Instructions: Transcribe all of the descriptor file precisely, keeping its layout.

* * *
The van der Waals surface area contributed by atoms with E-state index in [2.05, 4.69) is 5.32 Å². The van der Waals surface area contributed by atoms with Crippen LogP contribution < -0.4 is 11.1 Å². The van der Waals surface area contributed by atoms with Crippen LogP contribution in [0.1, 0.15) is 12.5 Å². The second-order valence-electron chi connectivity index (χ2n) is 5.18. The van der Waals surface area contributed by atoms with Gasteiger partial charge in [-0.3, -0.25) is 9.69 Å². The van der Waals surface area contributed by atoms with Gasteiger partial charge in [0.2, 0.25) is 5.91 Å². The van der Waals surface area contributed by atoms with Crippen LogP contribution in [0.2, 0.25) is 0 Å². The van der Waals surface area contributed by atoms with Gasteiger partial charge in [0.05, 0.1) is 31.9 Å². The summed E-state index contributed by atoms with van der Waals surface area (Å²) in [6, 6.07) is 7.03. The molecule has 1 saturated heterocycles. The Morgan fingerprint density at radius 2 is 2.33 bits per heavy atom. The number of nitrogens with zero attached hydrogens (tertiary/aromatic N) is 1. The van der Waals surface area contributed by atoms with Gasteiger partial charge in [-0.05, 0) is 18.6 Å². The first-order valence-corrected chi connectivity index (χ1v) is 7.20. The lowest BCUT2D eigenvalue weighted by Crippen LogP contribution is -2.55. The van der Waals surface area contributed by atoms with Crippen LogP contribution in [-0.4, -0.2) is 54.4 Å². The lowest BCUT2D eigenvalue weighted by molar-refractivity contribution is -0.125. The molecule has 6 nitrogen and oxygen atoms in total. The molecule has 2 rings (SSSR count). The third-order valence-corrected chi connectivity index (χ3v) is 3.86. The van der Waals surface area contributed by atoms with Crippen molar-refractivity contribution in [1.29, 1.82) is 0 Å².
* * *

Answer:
The van der Waals surface area contributed by atoms with E-state index in [2.05, 4.69) is 5.32 Å². The van der Waals surface area contributed by atoms with Crippen LogP contribution < -0.4 is 11.1 Å². The van der Waals surface area contributed by atoms with Crippen LogP contribution in [0.1, 0.15) is 12.5 Å². The second-order valence-electron chi connectivity index (χ2n) is 5.18. The van der Waals surface area contributed by atoms with Gasteiger partial charge in [-0.3, -0.25) is 9.69 Å². The van der Waals surface area contributed by atoms with Gasteiger partial charge in [0.2, 0.25) is 5.91 Å². The van der Waals surface area contributed by atoms with Crippen LogP contribution in [0.2, 0.25) is 0 Å². The van der Waals surface area contributed by atoms with Gasteiger partial charge in [0.05, 0.1) is 31.9 Å². The summed E-state index contributed by atoms with van der Waals surface area (Å²) in [6, 6.07) is 7.03. The molecule has 1 saturated heterocycles. The Morgan fingerprint density at radius 2 is 2.33 bits per heavy atom. The number of nitrogens with zero attached hydrogens (tertiary/aromatic N) is 1. The van der Waals surface area contributed by atoms with Gasteiger partial charge in [-0.05, 0) is 18.6 Å². The first-order valence-corrected chi connectivity index (χ1v) is 7.20. The lowest BCUT2D eigenvalue weighted by Crippen LogP contribution is -2.55. The van der Waals surface area contributed by atoms with Crippen LogP contribution in [-0.4, -0.2) is 54.4 Å². The lowest BCUT2D eigenvalue weighted by molar-refractivity contribution is -0.125. The molecule has 6 nitrogen and oxygen atoms in total. The molecule has 2 rings (SSSR count). The third-order valence-corrected chi connectivity index (χ3v) is 3.86. The van der Waals surface area contributed by atoms with Crippen molar-refractivity contribution in [1.29, 1.82) is 0 Å².